The IRS is currently reviewing the important June 26 Supreme Court decision on the Defense of Marriage Act and will be revising the guidance in the near future.
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For tax years 2010 through 2013, the maximum credit is 35 percent for small business employers and 25 percent for small tax-exempt employers such as charities.
If you pay $50,000 a year toward workers’ health care premiums – and if you qualify for a 15 percent credit, you save … $7,500. If you save $7,500 a year from tax year 2010 through 2013, that’s total savings of $30,000.
There is good news for small tax-exempt employers too. The credit is refundable, so even if you have no taxable income, you may be eligible to receive the credit as a refund so long as it does not exceed your income tax withholding and Medicare tax liability.
And finally, if you can benefit from the credit this year but forgot to claim it on your tax return there’s still time to file an amended return.
File as soon as possible. If you owe federal income tax, you should file and pay as soon as you can to minimize any penalty and interest charges. There is no penalty for filing a late return if you are due a refund.
Penalties and interest may be due. If you missed the April 15 deadline, you may have to pay penalties and interest. The IRS may charge penalties for late filing and for late payment. The law generally does not allow a waiver of interest charges. However, the IRS will consider a reduction of these penalties if you can show a reasonable cause for being late.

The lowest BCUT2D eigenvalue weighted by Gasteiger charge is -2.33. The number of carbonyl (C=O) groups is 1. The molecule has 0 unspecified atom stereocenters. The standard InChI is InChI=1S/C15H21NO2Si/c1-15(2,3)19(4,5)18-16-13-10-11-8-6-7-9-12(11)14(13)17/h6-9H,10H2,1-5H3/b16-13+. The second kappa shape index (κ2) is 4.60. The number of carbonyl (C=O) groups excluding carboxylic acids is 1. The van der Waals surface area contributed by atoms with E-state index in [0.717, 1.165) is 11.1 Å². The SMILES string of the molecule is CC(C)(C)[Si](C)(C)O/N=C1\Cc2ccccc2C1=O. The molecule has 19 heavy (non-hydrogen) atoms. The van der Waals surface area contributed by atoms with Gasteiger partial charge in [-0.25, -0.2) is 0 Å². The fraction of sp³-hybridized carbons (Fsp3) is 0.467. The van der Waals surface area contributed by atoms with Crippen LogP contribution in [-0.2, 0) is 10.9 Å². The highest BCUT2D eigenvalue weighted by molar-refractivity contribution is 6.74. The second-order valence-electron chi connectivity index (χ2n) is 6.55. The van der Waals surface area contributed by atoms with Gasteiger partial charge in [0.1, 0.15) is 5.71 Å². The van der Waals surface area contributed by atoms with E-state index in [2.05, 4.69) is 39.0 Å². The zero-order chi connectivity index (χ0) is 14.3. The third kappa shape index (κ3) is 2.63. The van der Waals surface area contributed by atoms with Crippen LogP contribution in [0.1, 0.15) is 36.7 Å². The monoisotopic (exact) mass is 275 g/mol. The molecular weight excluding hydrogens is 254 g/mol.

Pay as much as you can. If you owe tax but can’t pay it all at once, you should pay as much as you can when you file your tax return. Pay the remaining balance due as soon as possible to minimize penalties and interest charges.
Installment Agreements are available. If you need more time to pay your federal income taxes, you can request a payment agreement with the IRS.
You can generally expect the IRS to issue your refund in less than 21 calendar days after we receive your tax return.
Use this tool to check on the status of your refund. It provides the most up-to-date information the IRS has.
You will need your Social Security Number, Filing Status, and Exact Refund Amount.